Let’s just call it a “nor-eater”.

Well, you didn’t expect us to starve during the storms, did you?

Lies I tell myself while it’s sneeting, that odious weather condition between sleet and snow: “I’m burning more calories in the cold.” “No one can see how fat I am under this puffer anyway.” “Well, I hardly ever eat dessert…”

Seven memorable meals (not counting that awesome Le Coq Rico brunch), the usual go-back-to’s and a couple of new additions;

First, a fun lunch at Friedmans, a casual cafe with a gluten-free focus. We were headed out to explore the construction progress at Hudson Yards when the lunch whistle blew.  It’s kind of a dining wasteland over there at the moment so Friedman’s is a sight for sore palates on 10th Avenue at 35th St., just a few blocks from the Javits Center. I had a terrific Chopped Chicken Shawarma salad and the one non-gluten item on the menu, matzoh ball soup. Among the best I’ve ever tasted and a definite go-back-to place.



Second, we went upscale for a happy return visit to Café Boulud. And, surprise! Chef Boulud was in the house that day! He didn’t stop by our table so this photo is grainy with distance, but he lingered quite awhile at the tables where all the diners were speaking French. Café Boulud is one of the most welcoming restaurants we’ve been to in the city; we could tell by observing Chef Boulud that the hospitality there starts at the top.


I will walk across the Park in any storm for their kale salad with kumquats:

kale salad cafe boulud

And they were serving an inspired passionfruit tart with the Prix Fixe lunch that day:


Third, another warm welcome on a day I was dining solo for lunch. It can go either way at a fine restaurant when you show up alone. Sometimes you are scuttled to an out-of-the-way table as a pariah; sometimes you are “adopted” by the staff and fussed over as if you were a long-awaited prodigal. Lucky for me it was the latter at La Goulue, recently reopened on the UES after an eight-year hiatus. I’ve been searching for the perfect UES bistro ever since the precipitous shuttering of L’Absinthe a few years back and this is it. Great location just past Madison on 61st Street, and the Duck Confit was divine:


Fourth, our standby Grand Central Terminal stalwart, Cipriani Dolce.  The grandeur of Grand Central. The breadsticks. The pasta. The Sancerre in a little pitcher. That meringue cake!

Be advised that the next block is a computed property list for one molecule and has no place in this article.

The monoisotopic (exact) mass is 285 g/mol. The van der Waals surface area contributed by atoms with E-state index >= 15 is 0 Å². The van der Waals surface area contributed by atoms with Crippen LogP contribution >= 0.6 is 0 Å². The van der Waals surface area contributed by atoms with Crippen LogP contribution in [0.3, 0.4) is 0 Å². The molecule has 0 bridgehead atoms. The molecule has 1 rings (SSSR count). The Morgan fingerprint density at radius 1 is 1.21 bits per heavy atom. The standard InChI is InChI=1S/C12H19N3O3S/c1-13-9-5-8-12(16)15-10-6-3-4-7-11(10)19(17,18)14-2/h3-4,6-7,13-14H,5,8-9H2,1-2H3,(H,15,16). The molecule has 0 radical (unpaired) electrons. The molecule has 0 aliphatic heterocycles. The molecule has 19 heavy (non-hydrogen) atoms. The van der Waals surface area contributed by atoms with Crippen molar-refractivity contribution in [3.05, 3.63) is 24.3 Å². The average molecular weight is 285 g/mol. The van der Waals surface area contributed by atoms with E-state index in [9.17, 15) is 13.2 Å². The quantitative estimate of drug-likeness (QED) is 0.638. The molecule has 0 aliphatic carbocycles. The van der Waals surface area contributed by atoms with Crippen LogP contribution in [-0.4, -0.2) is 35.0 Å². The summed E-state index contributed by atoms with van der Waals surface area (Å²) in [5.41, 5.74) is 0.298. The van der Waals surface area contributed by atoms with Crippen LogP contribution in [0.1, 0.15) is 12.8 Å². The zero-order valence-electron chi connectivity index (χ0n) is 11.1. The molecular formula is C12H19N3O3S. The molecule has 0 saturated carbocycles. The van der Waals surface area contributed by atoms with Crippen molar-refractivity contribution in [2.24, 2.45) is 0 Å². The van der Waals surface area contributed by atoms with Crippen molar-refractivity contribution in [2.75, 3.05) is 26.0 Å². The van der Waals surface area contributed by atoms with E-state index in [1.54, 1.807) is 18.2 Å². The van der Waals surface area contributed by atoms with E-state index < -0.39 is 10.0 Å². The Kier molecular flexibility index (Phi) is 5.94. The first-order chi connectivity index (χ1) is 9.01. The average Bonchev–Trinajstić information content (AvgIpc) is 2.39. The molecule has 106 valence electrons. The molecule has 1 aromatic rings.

Fifth, a very special evening at Vaucluse. So very Upper East Side. But not uncomfortably formal. Such a beautiful space at Park Avenue and 63rd:


Lamb chops don’t photograph well, but they were spectacular:


Sixth, a memorable Prix Fixe lunch at Gramercy Tavern. Memorable for the lovely time I spent with my friend, Lori, and for the absolutely dreadful weather that day! But you’d never know because it’s always springtime inside Gramercy Tavern:


These warm biscuits made it so much easier to thaw out our fingers from the cold:


Then there was the Scallop Ceviche:


And this mushroom concoction:


Course after course after course (including succulent duck breast and a beet sherbet palate cleanser!) with a scrumptious finale of vanilla ice cream, caramel, chocolate and sea salt. Remember that lie about hardly ever eating dessert? But who could say no to this?


Seventh, but hardly least, our favorite standby, Nougatine. When the weather outside is frightful, we just go next door. It felt like winter but their brunch menu is currently all about spring. The fresh pea soup with  is not to be missed!


Nor is the poppyseed-crusted salmon with crunch quinoa salad and roasted carrots:


One of my favorite amusements in NYC is reading the sidewalk chalkboards. There was a strangely prescient one this trip. It read: “I wanted to lose 10 lbs this year. Only 13 to go.” That pretty much sums it up. That, and the realization that there is something all too familiar about that Botero sculpture in Time-Warner Center. Back to crackers and water in California…







About polloplayer

Empty nester searching for meaning of life through the occasional chicken epiphany.
This entry was posted in Gastronomy, New York city, Travel and tagged , , , , , , , , , . Bookmark the permalink.

4 Responses to Let’s just call it a “nor-eater”.

  1. dizzyguy says:

    Was that a cannon ball in your soup? You called it a matzo ball but Napoleon would have called it a 12 pound gift to be air-delivered to whichever troops were in front of him. Awesome food!!

  2. Katherine says:

    I have the stomach flu but a lot of this (especially the mushroom thing) even looks good to me!

  3. citymama says:

    Nougatine has my heart. #chocolatecake

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